Continuing with the CNW Hopper Fleet project, this rainy Sunday I managed to spend a little time adding some details and fitting mounts for body mounted couplers. Was hoping to get some paint on today but of course ran out of time. It's not a race, so no real reason to push it.

Not being really for or against body mounting, but it seems like a neat thing to do and it isn't difficult. I'm not about to body mount every single car I own, but as long as these are stripped down and apart it seems like as good a time as any. The Atlas Trainman car was easy, it just needed a hole drilled in each end. It may need a shim or two to get the height just right but otherwise it's ready to receive a coupler. The Precision Masters car had an open frame, as did the Intermountain. For the PM car I sliced off a chunk of thick For Sale sign and shaped it to fit the round part where the truck mounting pin goes in. It was cut to length so it fits under the end frame and glued on with styrene glue. The thick sign material looks like it will put the coupler at just the right height. The Intermountain car was similar, but instead of thick For Sale sign I used thin and tucked one end up on top of the bolster and trimmed it to fit flush with the inside of the end frame. This one may need a shim also, but it is pretty close as is.

Two of the cars needed some additional detail parts. The Micro Trains PS 4427 is going to be numbered in the 170000-170499 series built in 1967. The herald on these cars was painted on a large flat plate welded to the sides of the car, though the exact placement is up for grabs. Some cars in the series seem to have the plate mounted on the first-third ribs and the lube plate below on the second-third and some have the herald plate on the second-fourth ribs and the lube plate on the first-second. My understanding is it was difficult to paint the herald over the ribs so they welded plates on, but these plates were prone to damage and broken welds that would cause them to tear and slide off while the car was moving and later in life they were removed. I used .005 brass for the herald and lube plates and stuck them on with super glue.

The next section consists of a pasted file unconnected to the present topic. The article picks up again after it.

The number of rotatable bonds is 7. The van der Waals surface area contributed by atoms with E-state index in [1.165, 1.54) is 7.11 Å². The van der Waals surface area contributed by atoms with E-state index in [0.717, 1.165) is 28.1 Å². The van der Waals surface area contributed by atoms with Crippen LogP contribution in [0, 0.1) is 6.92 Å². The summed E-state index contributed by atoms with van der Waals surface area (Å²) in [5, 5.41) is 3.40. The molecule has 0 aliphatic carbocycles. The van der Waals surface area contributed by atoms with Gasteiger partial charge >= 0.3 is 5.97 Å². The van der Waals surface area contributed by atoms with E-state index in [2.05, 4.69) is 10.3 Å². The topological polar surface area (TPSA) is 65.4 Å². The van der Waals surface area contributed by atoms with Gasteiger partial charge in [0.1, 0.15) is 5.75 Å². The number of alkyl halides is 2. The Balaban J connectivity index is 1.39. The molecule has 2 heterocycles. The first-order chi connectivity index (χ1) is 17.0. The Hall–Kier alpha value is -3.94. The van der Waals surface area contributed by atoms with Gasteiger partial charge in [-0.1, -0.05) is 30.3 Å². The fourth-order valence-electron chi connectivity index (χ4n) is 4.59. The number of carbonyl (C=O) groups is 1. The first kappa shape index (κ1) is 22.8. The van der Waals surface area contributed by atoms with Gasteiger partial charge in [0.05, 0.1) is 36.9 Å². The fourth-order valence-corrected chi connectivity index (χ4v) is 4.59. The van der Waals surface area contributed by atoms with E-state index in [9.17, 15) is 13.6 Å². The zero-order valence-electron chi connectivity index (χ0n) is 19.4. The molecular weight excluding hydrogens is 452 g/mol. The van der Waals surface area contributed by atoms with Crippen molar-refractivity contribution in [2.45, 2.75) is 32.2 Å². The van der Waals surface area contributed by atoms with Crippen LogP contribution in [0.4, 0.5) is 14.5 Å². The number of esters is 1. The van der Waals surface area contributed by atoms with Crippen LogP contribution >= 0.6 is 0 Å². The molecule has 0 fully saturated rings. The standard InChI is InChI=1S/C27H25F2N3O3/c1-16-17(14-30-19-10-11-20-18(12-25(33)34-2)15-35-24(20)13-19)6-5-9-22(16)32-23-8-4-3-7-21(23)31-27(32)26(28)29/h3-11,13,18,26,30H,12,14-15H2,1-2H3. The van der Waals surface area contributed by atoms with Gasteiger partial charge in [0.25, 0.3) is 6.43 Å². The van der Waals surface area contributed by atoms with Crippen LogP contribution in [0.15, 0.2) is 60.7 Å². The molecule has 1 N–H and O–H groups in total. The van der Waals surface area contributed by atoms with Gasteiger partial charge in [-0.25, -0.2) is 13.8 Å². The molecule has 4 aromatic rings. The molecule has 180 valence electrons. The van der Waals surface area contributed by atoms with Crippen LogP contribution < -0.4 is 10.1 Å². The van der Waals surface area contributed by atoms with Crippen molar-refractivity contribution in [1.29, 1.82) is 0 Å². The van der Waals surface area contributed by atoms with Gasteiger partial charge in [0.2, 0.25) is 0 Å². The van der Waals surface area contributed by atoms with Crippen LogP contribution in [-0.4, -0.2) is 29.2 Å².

The other car that got a little extra attention was the Intermountain car. It received a rib across the top to mimic what the cars in the 174700-174899 series built 1976 received. To make the rib I sliced of a super thin strip of thin For Sale sign and cut it to fit between the 4th ribs from each end. It was glued on with styrene glue. You might notice that the car had this top rib on it when I started the project, for some reason it did not stick and both sides fell off. This time I made sure to scrape down the primer to bare plastic before gluing so it is permanent now. Arguably everything I did tonight should have been done before primer. I'll probably squirt a little primer into a cup and brush on the brass parts so the paint will have something to bite on.

Sunday, May 18, 2014

CNW Hopper Fleet: Primer

In an unprecedented two post weekend, here is a brief update on the covered hopper project. The paint stripped off all 4 models with varying degrees of success.

The Intermountain hopper didn't strip very well, the top and end frames came clean but the main body for some reason was very stubborn. I got a majority of it off after some vigorous scrubbing with a toothbrush. Likewise for the Precision Masters model, it's paint came off quite stubborn too. The Atlas Trainman was a little easier and is mostly clean, and the Micro-Trains of course was naked plastic within minutes of dunking.

One interesting note about the Micro-Trains PS 4427, the roofwalk seems to be laser cut paper and didn't like the alcohol much. It got soggy and swollen but did eventually dry out. It is not as firm as it used to be, the resin in the paper must have been attacked by the alcohol. I think it will still be usable, but something to be aware of anyway.

I weighed each car and found the Intermountain, Micro Trains, and Atlas Trainman cars to be just right. That is, pretty close to the NMRA recommended weight for a car their length. I'm neither for nor against the standard, but I like my cars to have a little heft to them and it seems reasonable that if nothing else, they should all be consistent so I go with the NMRA weight. The Precision Masters car was a little light, I added a 1/4 oz stick on wheel weight to the bottom. After they were weighed I glued the lids on the PM and Atlas car with styrene glue.

They all got a rinse in some dish soapy water and were allowed to dry thoroughly. Late this afternoon they got a squirt of Duplicolor white sandable primer. I like this, it goes on very thin and dries very fast, but covers well though you can definitely tell the MTL car was brown plastic, the and the Intermountain car was blue.

Friday, May 16, 2014

CNW Hopper Fleet: The First Batch

This week I started preparing a few cars I had lying around for the first batch of CNW hoppers to finish filling out my desired roster. In various stages of disrepair I found an Intermountain 4750, a Precision Masters 4750, and a Trainman Rock Island patch. Also in this batch will be a brand new Micro-Trains 4427.